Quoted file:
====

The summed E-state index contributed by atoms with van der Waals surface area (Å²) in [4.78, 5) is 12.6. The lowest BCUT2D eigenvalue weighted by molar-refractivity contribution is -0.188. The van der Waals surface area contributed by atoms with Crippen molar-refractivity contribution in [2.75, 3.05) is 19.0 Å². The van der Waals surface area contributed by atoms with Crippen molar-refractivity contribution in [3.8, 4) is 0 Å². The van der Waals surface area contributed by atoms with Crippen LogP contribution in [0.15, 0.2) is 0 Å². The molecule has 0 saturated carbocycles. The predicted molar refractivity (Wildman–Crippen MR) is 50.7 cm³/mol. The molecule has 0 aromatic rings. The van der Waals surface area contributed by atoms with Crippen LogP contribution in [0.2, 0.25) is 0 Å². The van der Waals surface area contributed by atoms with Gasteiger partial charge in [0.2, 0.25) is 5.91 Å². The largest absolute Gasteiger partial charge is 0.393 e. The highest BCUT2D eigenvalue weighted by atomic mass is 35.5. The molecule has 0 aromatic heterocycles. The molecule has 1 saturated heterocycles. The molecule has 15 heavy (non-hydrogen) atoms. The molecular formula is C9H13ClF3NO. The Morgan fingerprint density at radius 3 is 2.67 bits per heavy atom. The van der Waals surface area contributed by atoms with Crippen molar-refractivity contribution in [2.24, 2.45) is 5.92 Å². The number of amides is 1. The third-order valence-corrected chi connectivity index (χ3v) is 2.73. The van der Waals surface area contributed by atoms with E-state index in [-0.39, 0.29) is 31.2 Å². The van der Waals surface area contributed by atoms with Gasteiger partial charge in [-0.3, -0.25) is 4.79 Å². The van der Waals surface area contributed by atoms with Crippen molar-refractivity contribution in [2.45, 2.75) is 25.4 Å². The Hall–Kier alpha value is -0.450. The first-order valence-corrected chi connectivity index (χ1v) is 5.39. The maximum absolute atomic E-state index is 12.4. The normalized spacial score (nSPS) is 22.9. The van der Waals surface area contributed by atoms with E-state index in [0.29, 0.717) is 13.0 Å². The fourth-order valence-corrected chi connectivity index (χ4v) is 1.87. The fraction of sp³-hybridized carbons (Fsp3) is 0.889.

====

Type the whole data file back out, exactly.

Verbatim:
The summed E-state index contributed by atoms with van der Waals surface area (Å²) in [4.78, 5) is 12.6. The lowest BCUT2D eigenvalue weighted by molar-refractivity contribution is -0.188. The van der Waals surface area contributed by atoms with Crippen molar-refractivity contribution in [2.75, 3.05) is 19.0 Å². The van der Waals surface area contributed by atoms with Crippen molar-refractivity contribution in [3.8, 4) is 0 Å². The van der Waals surface area contributed by atoms with Crippen LogP contribution in [0.15, 0.2) is 0 Å². The molecule has 0 saturated carbocycles. The predicted molar refractivity (Wildman–Crippen MR) is 50.7 cm³/mol. The molecule has 0 aromatic rings. The van der Waals surface area contributed by atoms with Crippen LogP contribution in [0.2, 0.25) is 0 Å². The van der Waals surface area contributed by atoms with Gasteiger partial charge in [0.2, 0.25) is 5.91 Å². The largest absolute Gasteiger partial charge is 0.393 e. The highest BCUT2D eigenvalue weighted by atomic mass is 35.5. The molecule has 0 aromatic heterocycles. The molecule has 1 saturated heterocycles. The molecule has 15 heavy (non-hydrogen) atoms. The molecular formula is C9H13ClF3NO. The Morgan fingerprint density at radius 3 is 2.67 bits per heavy atom. The van der Waals surface area contributed by atoms with Crippen molar-refractivity contribution in [2.24, 2.45) is 5.92 Å². The number of amides is 1. The third-order valence-corrected chi connectivity index (χ3v) is 2.73. The van der Waals surface area contributed by atoms with E-state index in [-0.39, 0.29) is 31.2 Å². The van der Waals surface area contributed by atoms with Gasteiger partial charge in [-0.3, -0.25) is 4.79 Å². The van der Waals surface area contributed by atoms with Crippen molar-refractivity contribution in [2.45, 2.75) is 25.4 Å². The Hall–Kier alpha value is -0.450. The first-order valence-corrected chi connectivity index (χ1v) is 5.39. The maximum absolute atomic E-state index is 12.4. The normalized spacial score (nSPS) is 22.9. The van der Waals surface area contributed by atoms with E-state index in [0.29, 0.717) is 13.0 Å². The fourth-order valence-corrected chi connectivity index (χ4v) is 1.87. The fraction of sp³-hybridized carbons (Fsp3) is 0.889.